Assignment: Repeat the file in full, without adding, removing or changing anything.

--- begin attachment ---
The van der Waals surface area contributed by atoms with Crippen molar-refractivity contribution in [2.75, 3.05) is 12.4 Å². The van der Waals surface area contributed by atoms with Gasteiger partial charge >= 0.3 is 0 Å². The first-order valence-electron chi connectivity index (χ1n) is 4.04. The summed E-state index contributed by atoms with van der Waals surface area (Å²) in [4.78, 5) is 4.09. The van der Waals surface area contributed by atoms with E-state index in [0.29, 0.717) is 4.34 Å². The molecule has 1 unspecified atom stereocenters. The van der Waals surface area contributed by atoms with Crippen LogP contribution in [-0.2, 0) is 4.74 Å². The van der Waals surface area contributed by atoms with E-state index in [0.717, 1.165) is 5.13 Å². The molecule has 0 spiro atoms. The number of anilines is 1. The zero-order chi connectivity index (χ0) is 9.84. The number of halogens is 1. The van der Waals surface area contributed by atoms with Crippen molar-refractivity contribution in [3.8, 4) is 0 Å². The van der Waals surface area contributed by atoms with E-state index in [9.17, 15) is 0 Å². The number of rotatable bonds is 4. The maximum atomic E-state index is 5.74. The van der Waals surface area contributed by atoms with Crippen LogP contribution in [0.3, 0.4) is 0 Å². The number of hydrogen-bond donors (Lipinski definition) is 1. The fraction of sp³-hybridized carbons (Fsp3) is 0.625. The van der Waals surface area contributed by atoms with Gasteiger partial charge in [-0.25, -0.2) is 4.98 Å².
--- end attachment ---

The van der Waals surface area contributed by atoms with Crippen molar-refractivity contribution in [2.75, 3.05) is 12.4 Å². The van der Waals surface area contributed by atoms with Gasteiger partial charge >= 0.3 is 0 Å². The first-order valence-electron chi connectivity index (χ1n) is 4.04. The summed E-state index contributed by atoms with van der Waals surface area (Å²) in [4.78, 5) is 4.09. The van der Waals surface area contributed by atoms with E-state index in [0.29, 0.717) is 4.34 Å². The molecule has 1 unspecified atom stereocenters. The van der Waals surface area contributed by atoms with Crippen LogP contribution in [-0.2, 0) is 4.74 Å². The van der Waals surface area contributed by atoms with E-state index in [0.717, 1.165) is 5.13 Å². The molecule has 0 spiro atoms. The number of anilines is 1. The zero-order chi connectivity index (χ0) is 9.84. The number of halogens is 1. The van der Waals surface area contributed by atoms with Crippen molar-refractivity contribution in [3.8, 4) is 0 Å². The van der Waals surface area contributed by atoms with E-state index in [9.17, 15) is 0 Å². The number of rotatable bonds is 4. The maximum atomic E-state index is 5.74. The van der Waals surface area contributed by atoms with Crippen LogP contribution in [0.3, 0.4) is 0 Å². The number of hydrogen-bond donors (Lipinski definition) is 1. The fraction of sp³-hybridized carbons (Fsp3) is 0.625. The van der Waals surface area contributed by atoms with Gasteiger partial charge in [-0.25, -0.2) is 4.98 Å².